Sword of destiny is the second book from "the Witcher" series, which rose to worldwide fame mostly because of the videogames and, now, the TV series.
This book was actually published in Poland BEFORE The Last Wish, the "first" book in the series. However, the events described in The Last Wish happened before, and it also was printed before in english IIRC, so Sword of destiny is usually classified as book 2 in the series.
These two books are collections of interconnected short stories, not novels, with the main "saga" beginning in book three.
If you read my review from the first book, or watched the TV series, there is not much to add here. If you liked those, you will probably like this. The series drew a lot from this book.
Sword of destiny is like The Last Wish, but even more so: the flaws are more glaring, but the overall quality of te writing is not much different from the "first" book. Dark humor, clever twists, decent dialogue, etc.
There are LOTS of appearances from Jaskier and Yennefer in this book, among other fortuitous encounters that strained my credulity to its limits. Important characters bump into each other at crossroads, random villages, etc. "Destiny" seems to be the culprit in some cases, but it feels exaggerated sometimes.
The focus on relationships frankly makes me question why we should call this "dark fantasy" in the first place. Yes, there are some amoral characters and prejudice against the nearly-extinct elves, and institutions are unreliable (aren't they always?), but not much more "dark stuff" than that. Lots of happy endings (or at least not terrible), for example, unlike G.R.R. Martin or Moorcock. The dark parts in this book concern mostly Geralt himself and how the process of becoming a Witcher is dangerous and taxing.
And Geralt is again, an idealistic character, seemingly out of place in this world - much more honest and reliable than Elric or Conan, and deeply in love with Yennefer, a woman that apparently isn't sure if she loves him back. Or something like that. If you came looking for gritty, gloomy fantasy, you might roll eyes at some points in the story.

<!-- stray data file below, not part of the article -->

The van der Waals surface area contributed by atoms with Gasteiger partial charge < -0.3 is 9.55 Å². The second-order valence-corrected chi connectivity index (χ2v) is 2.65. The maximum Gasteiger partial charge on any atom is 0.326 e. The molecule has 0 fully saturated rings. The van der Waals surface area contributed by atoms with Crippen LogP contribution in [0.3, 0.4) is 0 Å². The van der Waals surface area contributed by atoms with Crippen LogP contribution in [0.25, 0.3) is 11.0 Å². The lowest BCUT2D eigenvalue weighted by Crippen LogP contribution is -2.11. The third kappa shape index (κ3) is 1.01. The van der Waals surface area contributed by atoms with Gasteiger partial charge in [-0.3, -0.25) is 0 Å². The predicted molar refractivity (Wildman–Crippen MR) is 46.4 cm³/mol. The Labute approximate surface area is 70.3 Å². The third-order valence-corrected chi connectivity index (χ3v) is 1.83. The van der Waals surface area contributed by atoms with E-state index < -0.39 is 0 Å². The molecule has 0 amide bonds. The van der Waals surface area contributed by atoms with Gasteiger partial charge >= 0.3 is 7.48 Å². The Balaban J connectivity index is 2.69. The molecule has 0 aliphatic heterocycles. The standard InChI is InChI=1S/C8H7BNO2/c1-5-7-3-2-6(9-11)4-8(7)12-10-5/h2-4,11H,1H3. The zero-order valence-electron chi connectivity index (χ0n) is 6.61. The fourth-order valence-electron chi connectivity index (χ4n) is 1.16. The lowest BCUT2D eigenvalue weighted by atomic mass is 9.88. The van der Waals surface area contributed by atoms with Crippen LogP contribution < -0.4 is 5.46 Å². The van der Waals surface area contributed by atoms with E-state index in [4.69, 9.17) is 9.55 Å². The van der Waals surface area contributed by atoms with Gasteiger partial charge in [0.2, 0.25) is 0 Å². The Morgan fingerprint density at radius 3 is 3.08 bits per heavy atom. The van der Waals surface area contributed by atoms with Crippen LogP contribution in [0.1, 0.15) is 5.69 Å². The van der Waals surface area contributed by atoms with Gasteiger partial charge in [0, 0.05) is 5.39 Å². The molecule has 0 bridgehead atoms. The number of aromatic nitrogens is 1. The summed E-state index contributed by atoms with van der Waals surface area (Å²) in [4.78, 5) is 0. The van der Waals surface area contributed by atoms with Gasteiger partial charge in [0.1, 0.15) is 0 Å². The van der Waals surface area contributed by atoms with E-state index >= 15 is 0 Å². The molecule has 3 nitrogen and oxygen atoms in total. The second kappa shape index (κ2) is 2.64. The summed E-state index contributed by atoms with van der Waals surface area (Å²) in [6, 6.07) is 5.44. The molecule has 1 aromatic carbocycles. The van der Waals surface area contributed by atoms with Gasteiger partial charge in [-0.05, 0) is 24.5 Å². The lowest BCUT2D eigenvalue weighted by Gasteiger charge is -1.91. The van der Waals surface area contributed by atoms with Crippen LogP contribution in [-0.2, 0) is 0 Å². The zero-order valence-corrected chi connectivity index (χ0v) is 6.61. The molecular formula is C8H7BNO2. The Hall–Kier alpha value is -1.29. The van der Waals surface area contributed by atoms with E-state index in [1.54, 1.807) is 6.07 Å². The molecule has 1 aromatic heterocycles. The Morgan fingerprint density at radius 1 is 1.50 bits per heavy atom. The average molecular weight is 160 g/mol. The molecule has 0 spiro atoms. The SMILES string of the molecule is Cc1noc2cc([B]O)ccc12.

The focus on love and relationships (even impossible love) makes this stuff almost like some kind of "romantic" fantasy (I use quotation marks because romantic fantasy is actually a whole different genre).
But, ultimately, it is mostly "postmodern" fantasy, poking at the tropes of the "traditional" fantasy of Tolkien and others and often subverting them, reflecting on society itself and the nature of destiny, etc.
It is not tragic or alien stuff, but has clear modern sensibilities (even the characters often think in modern terms...). It resembles the "pulp" classics like Howard more than the epic narratives of Tolkien or Moorcock, or even the more "magical" works of Dunsany (which I love) and Eddison (which I can hardly read, to be honest).
At least in these first two books, there is a quality of alienness and awe that seems lacking - if that is what you're looking for in fantasy novels.
However, the stories are interesting and well-written enough that, frankly, got me hooked. The pace is sometimes slow, but never boring, and the "short story" structure make pages go by fast. The action scenes are good, the jokes are often funny... And the characters manage to be compelling - Jaskier is a worthy companion instead of comic relief, and Geralt pass through hard times and mundane problems, making him more relatable.
And, once again, this book is great to mine for ideas for RPGs.
So, in short... I'm a bit on the fence on this one. It is a good book, but not one of the greats, at least not so far. But then again it is the first book the author wrote, and it show signs of becoming something bigger. So, if you like the "first" book or the show, I'd recommend this one. I'll probably read the next one to see how the series progresses.